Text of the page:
Metabolism and short-term metabolic effects of conjugated linoleic acids in rat hepatocytes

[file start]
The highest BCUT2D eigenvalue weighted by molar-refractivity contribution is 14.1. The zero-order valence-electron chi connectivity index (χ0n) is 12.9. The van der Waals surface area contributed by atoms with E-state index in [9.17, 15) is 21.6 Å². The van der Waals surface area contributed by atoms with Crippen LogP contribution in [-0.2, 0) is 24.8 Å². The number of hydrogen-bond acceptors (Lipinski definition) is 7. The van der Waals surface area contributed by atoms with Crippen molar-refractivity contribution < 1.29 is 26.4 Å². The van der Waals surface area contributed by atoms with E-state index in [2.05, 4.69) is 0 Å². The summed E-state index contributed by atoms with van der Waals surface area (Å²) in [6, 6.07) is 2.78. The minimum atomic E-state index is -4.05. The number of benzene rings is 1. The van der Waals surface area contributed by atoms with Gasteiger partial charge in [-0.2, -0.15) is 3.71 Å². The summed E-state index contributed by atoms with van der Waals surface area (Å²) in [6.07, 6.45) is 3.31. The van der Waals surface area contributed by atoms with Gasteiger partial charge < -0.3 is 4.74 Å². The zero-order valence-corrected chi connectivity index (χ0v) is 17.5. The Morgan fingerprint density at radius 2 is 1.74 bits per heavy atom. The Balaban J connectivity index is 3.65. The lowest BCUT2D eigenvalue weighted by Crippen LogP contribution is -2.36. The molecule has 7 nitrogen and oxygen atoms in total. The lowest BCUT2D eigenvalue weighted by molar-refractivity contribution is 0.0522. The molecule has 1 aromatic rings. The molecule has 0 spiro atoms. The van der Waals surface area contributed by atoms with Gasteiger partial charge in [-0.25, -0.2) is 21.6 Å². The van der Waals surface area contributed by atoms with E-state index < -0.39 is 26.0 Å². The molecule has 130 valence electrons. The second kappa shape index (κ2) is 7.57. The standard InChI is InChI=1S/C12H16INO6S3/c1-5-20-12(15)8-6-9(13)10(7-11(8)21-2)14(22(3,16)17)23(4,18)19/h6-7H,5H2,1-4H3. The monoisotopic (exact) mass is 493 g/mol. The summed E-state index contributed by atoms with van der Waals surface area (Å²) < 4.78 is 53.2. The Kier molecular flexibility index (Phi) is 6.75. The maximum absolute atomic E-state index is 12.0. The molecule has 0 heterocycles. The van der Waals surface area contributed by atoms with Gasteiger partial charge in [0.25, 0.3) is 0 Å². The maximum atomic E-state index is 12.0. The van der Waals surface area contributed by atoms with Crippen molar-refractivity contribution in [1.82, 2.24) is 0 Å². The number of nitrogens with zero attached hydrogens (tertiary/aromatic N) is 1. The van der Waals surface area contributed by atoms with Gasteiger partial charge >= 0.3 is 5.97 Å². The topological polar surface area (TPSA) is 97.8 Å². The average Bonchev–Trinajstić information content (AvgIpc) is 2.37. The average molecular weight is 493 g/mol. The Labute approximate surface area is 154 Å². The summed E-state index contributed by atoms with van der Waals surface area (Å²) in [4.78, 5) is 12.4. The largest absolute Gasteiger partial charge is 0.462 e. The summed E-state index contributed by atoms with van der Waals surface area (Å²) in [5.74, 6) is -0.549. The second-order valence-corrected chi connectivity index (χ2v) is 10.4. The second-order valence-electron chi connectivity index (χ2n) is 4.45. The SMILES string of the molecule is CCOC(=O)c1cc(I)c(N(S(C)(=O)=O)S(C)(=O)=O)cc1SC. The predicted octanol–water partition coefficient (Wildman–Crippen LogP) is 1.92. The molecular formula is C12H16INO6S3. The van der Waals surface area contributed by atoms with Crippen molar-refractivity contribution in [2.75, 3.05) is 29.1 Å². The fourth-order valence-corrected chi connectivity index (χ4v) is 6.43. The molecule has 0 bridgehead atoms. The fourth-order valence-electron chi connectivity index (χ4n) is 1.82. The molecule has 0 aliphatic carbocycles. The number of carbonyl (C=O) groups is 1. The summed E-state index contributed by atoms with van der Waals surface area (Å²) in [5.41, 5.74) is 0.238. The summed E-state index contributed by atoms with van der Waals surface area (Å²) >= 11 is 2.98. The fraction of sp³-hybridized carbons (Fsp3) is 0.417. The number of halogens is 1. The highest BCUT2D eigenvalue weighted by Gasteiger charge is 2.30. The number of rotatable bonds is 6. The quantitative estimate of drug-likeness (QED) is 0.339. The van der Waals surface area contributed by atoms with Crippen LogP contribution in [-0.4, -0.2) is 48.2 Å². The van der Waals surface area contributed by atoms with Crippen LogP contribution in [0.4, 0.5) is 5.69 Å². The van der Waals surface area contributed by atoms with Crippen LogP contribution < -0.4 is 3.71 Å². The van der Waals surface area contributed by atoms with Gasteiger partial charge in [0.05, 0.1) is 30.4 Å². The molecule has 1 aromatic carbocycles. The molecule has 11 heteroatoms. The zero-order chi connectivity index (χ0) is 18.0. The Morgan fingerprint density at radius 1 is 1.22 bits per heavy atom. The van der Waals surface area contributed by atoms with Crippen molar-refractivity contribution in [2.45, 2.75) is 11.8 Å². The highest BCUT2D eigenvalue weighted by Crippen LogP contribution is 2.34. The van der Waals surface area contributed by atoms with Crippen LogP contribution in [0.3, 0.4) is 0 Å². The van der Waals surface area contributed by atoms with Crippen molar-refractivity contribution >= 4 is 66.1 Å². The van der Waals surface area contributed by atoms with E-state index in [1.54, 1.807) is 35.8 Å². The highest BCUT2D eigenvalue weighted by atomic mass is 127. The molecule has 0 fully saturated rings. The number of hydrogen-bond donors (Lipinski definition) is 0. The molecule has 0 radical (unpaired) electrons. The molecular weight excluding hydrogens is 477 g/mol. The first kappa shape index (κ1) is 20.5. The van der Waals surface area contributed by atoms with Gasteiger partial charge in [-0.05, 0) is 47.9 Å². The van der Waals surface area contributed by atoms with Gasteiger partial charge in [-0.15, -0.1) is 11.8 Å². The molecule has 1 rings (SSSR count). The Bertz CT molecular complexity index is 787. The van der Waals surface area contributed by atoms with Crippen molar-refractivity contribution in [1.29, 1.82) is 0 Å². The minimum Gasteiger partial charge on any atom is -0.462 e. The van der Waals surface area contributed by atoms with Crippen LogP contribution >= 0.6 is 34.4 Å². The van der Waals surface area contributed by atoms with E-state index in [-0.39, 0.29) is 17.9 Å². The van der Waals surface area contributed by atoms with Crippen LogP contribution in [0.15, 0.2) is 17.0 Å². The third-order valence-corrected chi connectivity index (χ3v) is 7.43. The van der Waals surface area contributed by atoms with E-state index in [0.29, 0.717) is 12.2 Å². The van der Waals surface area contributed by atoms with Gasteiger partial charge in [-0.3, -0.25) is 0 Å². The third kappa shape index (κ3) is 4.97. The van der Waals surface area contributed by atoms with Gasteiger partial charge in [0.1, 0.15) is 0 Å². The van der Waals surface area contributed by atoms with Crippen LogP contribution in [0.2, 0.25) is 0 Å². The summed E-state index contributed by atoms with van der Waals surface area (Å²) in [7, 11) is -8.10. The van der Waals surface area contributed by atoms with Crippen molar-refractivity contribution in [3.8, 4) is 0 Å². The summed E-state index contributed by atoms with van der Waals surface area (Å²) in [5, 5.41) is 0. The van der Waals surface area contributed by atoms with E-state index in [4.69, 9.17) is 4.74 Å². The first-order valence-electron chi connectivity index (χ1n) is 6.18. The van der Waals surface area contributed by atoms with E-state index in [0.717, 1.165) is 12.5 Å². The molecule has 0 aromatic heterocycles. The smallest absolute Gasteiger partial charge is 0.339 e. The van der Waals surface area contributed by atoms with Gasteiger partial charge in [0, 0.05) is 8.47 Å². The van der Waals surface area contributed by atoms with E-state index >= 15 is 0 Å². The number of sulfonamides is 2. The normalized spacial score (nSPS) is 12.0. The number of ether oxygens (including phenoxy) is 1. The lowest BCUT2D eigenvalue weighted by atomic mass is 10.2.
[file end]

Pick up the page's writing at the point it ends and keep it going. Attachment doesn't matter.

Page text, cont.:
Metabolic fate and short-term effects of a 1:1 mixture of cis-9,trans-11 and trans-10,cis-12-conjugated linoleic acids (CLA), compared to linoleic acid (LA), on lipid metabolism was investigated in rat liver. In isolated mitochondria CLA-CoA were poorer substrates than LA-CoA for carnitine palmitoyltransferase-I (CPT-I) activity. However, in digitonin-permeabilized hepatocytes, where interactions among different metabolic pathways can be simultaneously investigated, CLA induced a remarkable stimulatory effect on CPT-I activity. This stimulation can be ascribed to a reduced malonyl-CoA level in turn due to inhibition of acetyl-CoA carboxylase (ACC) activity. The ACC/malonyl-CoA/CPT-I system can therefore represent a coordinate control by which CLA may exert effects on the partitioning of fatty acids between esterification and oxidation. Moreover, the rate of oxidation to CO2 and ketone bodies was significantly higher from CLA; peroxisomes rather than mitochondria were responsible for this difference. Interestingly, peroxisomal acyl-CoA oxidase (AOX) activity strongly increased by CLA-CoA compared to LA-CoA. CLA, metabolized by hepatocytes at a higher rate than LA, were poorer substrates for cellular and VLDL-triacylglycerol (TAG) synthesis. Overall, our results suggest that increased fatty acid oxidation with consequent decreased fatty acid availability for TAG synthesis is a potential mechanism by which CLA reduce TAG level in rat liver.